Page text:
Once we place our faith in a Higher Power and completely and totally surrender our lives and will over to our Higher power; are we able to begin the process of deconstruction.

However, we want to remember that there needs to be something that replaces the old attitudes and beliefs. If there is no replacement, then we become disillusioned, despondent, and desolate.

Reconstruction of the authentic soul

The pathway of recovery is the reconstruction, or restoration of, the authentic soul. This is accomplished as we work the steps, attend our meetings, and develop new way of living through fellowship with others in recovery. It promotes healing, realignment with true values and beliefs, and fosters empowerment and freedom. We are guided in finding meaning and purpose in life.

This process requires trust on our part. It is putting into action our faith we discovered in step two. Trust in others who are working a healthy recovery program. Trust in ourselves to change and move through the recovery process. Trust in our developing of new attitudes and beliefs.

It also requires our understanding of the process. Understanding of what it takes to live one day at a time. To make a conscious effort to reshape our thoughts. Understanding of how our emotions work and the influence they have on our lives. Understanding of the consequences of continued substance use and the continual despair inherent in continued use. Understanding of faith and hope, and how we are healing day by day.

Restoration is the act of turning from that which brought destruction in our lives and turning toward that which will bring restoration in our lives. This includes the act of forgiving and forgiveness, to make a commitment toward our own healing process.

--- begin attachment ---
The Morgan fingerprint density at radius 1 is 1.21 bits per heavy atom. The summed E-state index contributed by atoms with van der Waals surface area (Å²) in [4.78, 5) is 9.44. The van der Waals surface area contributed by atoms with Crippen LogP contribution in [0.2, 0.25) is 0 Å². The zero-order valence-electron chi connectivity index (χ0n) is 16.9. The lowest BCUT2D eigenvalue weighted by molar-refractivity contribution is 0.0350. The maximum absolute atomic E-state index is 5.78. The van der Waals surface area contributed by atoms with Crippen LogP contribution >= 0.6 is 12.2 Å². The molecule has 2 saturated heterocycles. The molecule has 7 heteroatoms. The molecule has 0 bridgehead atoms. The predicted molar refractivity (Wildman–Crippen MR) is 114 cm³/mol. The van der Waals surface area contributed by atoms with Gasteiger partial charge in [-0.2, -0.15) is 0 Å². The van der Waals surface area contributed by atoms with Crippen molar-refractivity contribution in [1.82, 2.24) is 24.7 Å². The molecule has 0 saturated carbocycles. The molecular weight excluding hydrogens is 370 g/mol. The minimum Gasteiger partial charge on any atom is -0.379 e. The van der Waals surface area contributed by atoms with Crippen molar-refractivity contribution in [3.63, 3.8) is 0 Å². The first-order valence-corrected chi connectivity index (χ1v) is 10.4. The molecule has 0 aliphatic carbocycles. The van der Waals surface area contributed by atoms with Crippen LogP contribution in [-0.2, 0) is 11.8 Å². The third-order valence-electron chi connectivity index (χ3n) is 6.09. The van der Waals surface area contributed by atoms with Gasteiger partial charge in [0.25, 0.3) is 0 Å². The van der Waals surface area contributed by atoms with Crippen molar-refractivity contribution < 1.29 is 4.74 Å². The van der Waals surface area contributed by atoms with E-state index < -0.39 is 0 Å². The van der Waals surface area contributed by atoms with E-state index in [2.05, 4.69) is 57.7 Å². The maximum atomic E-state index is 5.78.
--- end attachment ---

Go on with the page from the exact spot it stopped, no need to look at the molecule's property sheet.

Finally, it brings us to the reality of the new life offered through the process of recovery. A new identity and understanding of who we truly are. Finding our own sense of worth, empowered freedom, sense of fun, and sense of belonging: we become renewed in knowing our meaning and purpose.

To turn from our old ways and toward a new way requires commitment. It requires hard work, patience, persistence, and faithful perseverance. This third step is the step of readiness for engagement in the necessary efforts toward change. It is also something we commit to every day.

This commitment to reconstructing our new sense of authentic self is based on these truths:

  1. Understanding
  2. Intention
  3. Communication/community
  4. Action/Engagement
  5. Livelihood/service
  6. Effort/Energy
  7. Mindfulness
  8. Concentration

These 8 principles will be further explored in a separate article. Suffice it to say, our recovery warrants a process of healing, of change, and of our commitment toward a new way of living life that is free from substance use. It becomes a life we work toward recovering. And,  it is a life we experience when we come to realize that there is a required sacrifice to give ourselves, and our will, over to something greater and more powerful than ourselves.